# Levy-Desplanques theorem

A strictly diagonally dominant matrix is non-singular. In other words, let $A\in\mathbf{C}^{n,n}$ be a matrix satisfying the property

 $\left|a_{ii}\right|>\sum_{j\neq i}\left|a_{ij}\right|\qquad\forall i;$

then $\det(A)\neq 0$.

Proof: Let $\det(A)=0$; then a non-zero vector $\mathbf{x}$ exists such that $A\mathbf{x}=\mathbf{0}$; let $M$ be the index such that $\left|x_{M}\right|=\max(\left|x_{1}\right|,\left|x_{2}\right|,\cdots,\left|x_{% n}\right|)$, so that $\left|x_{j}\right|\leq\left|x_{M}\right|\quad\forall j$; we have

$a_{M1}x_{1}+a_{M2}x_{2}+\cdots+a_{MM}x_{M}+\cdots+a_{Mn}x_{n}=0$

which implies:

$\left|a_{MM}\right|\left|x_{M}\right|=\left|a_{MM}x_{M}\right|=\left|\sum_{j% \neq M}a_{Mj}x_{j}\right|\leq\sum_{j\neq M}\left|a_{Mj}\right|\left|x_{j}% \right|\leq\left|x_{M}\right|\sum_{j\neq M}\left|a_{Mj}\right|$

that is

$\left|a_{MM}\right|\leq\sum_{j\neq M}\left|a_{Mj}\right|,$

in contrast with strictly diagonally dominance definition.$\square$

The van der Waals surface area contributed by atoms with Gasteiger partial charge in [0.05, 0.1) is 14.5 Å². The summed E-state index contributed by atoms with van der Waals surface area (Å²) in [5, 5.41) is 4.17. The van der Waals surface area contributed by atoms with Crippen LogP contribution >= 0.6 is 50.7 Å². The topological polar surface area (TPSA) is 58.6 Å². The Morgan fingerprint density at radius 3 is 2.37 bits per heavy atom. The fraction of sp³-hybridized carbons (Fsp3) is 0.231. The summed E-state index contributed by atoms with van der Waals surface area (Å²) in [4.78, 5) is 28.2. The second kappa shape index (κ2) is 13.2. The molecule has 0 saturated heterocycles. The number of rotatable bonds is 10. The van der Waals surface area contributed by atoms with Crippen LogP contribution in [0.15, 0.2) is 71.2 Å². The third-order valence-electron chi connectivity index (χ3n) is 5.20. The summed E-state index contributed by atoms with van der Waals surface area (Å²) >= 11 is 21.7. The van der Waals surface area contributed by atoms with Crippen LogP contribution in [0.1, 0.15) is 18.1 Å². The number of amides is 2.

Remark: the Levy-Desplanques theorem is equivalent     to the well-known Gerschgorin circle theorem  . In fact, let’s assume Levy-Desplanques theorem is true, and let $A$ a $n\times n$ complex-valued matrix, with an eigenvalue     $\lambda$; let’s apply Levy-Desplanques theorem to the matrix $B=A-\lambda I$, which is singular  by definition of eigenvalue: an index $i$ must exist for which $\left|a_{ii}-\lambda\right|=\left|b_{ii}\right|\leq\sum_{j\neq i}^{n}\left|b_{% ij}\right|=\sum_{j\neq i}^{n}\left|a_{ij}\right|$, which is Gerschgorin circle theorem. On the other hand, let’s assume Gerschgorin circle theorem is true, and let $A$ be a strictly diagonally dominant $n\times n$ complex matrix. Then, since the absolute value   of each disc center $\left|a_{ii}\right|$ is strictly greater than the same disc radius $\sum_{j\neq i}^{n}\left|a_{ij}\right|$, the point $\lambda=0$ can’t belong to any circle, so it doesn’t belong to the spectrum of $A$, which therefore can’t be singular.

Title Levy-Desplanques theorem LevyDesplanquesTheorem 2013-03-22 15:34:50 2013-03-22 15:34:50 Andrea Ambrosio (7332) Andrea Ambrosio (7332) 9 Andrea Ambrosio (7332) Theorem  msc 15-00